A group of investors tentatively has agreed to lend ATV Systems nearly $20 million, a move designed to spare the debt-plagued company from filing for bankruptcy, company officials said Tuesday.
Philip Gomez, board chairman of the Santa Ana computer maker, said the agreement, if signed, would give ATV enough money to retire its long-standing debts and renew the company's cash-starved product development activities.
However, completion of the agreement with the unidentified investor group hinges on the company's ability to persuade several of its creditors to accept reduced payments on ATV's outstanding bills. ATV has proposed cutting the bills, currently totaling $8 million, by at least 25%.
Although the company has received no assurances that the creditors will accept those terms, Gomez said their other choices aren't particularly attractive, given ATV's precarious financial position.
"The other alternative is that the creditors would get nothing if we have to file for Chapter 11" (under the U.S. Bankruptcy Code), he explained. "So the concessions aren't substantial when compared with the alternatives."
In addition to the $8 million owed its suppliers, ATV has outstanding bank loans and notes that add another $8.8 million to its debt. Under bankruptcy rules, those secured debts would be paid first from whatever assets the company may have. According to its most recent financial statement, ATV currently has liabilities of $25 million and assets of just $8 million.
Gomez said ATV officials had been meeting individually with the affected creditors, primarily suppliers, to explain the company's problems. No creditors' committee has been formed.
The loan hangs on ATV's ability to reduce its debt, Gomez explained, because the investors are concerned that the company have enough money after debts are repaid for developing new products and marketing its current line of computers.
Despite the obstacles to approval, Gomez said he expected the agreement to become final within 60 days. The agreement calls for the investors to receive convertible debentures redeemable over the next 10 years. Within a month of the signing, ATV would begin receiving the cash it has so desperately needed for the last 18 months.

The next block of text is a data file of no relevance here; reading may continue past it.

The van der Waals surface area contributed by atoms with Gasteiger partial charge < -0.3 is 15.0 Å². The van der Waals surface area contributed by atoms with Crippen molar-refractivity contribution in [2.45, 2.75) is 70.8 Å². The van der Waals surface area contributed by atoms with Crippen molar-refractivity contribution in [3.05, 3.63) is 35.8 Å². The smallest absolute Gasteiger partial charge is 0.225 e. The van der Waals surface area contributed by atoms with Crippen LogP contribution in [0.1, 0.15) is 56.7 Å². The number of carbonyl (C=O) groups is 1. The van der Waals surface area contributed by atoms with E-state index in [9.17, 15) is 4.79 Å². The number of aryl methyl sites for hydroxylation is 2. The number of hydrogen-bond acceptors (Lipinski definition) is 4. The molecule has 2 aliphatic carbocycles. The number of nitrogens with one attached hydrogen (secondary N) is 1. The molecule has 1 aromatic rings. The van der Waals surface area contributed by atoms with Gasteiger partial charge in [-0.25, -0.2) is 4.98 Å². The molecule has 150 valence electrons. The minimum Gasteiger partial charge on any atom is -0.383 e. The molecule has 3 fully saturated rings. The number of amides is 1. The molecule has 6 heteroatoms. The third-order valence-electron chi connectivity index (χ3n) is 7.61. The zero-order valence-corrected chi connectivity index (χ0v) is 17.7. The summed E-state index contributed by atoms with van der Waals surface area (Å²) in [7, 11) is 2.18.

ATV, created in 1981 to supply counter-top and accounting computers to the restaurant industry, ran into severe problems last year after overextending itself in a diversification move. The buying spree caused the company to lose $30 million on revenues of $52.2 million in its 1984 fiscal year, ended March 30, 1984.
During the last year, the company has been trimmed to cut expenses. Money-losing subsidiaries were shed, and 75% of the work force, once numbering 1,280 employees, was laid off.
As a result, ATV started turning a modest profit. In the first nine months of the current fiscal year, the company has posted profits of $877,000 on revenues of $25.8 million.
Nevertheless, the profits have been insufficient to pay off the debts or allow any spending for new products.
Among the $25 million in liabilities, Gomez said, are bank loans of $3.8 million, payroll withholding taxes to the Internal Revenue Service of $2.3 million and debentures worth $5 million. Gomez said that although those creditors are unlikely to accept reduced payments, suppliers are prime candidates for the company's proposal because they will profit if the company survives its current brush with bankruptcy.
"Crying over the past isn't going to do these companies or us any good," Gomez said. "Our creditors can be their own salvation and the salvation for this company too."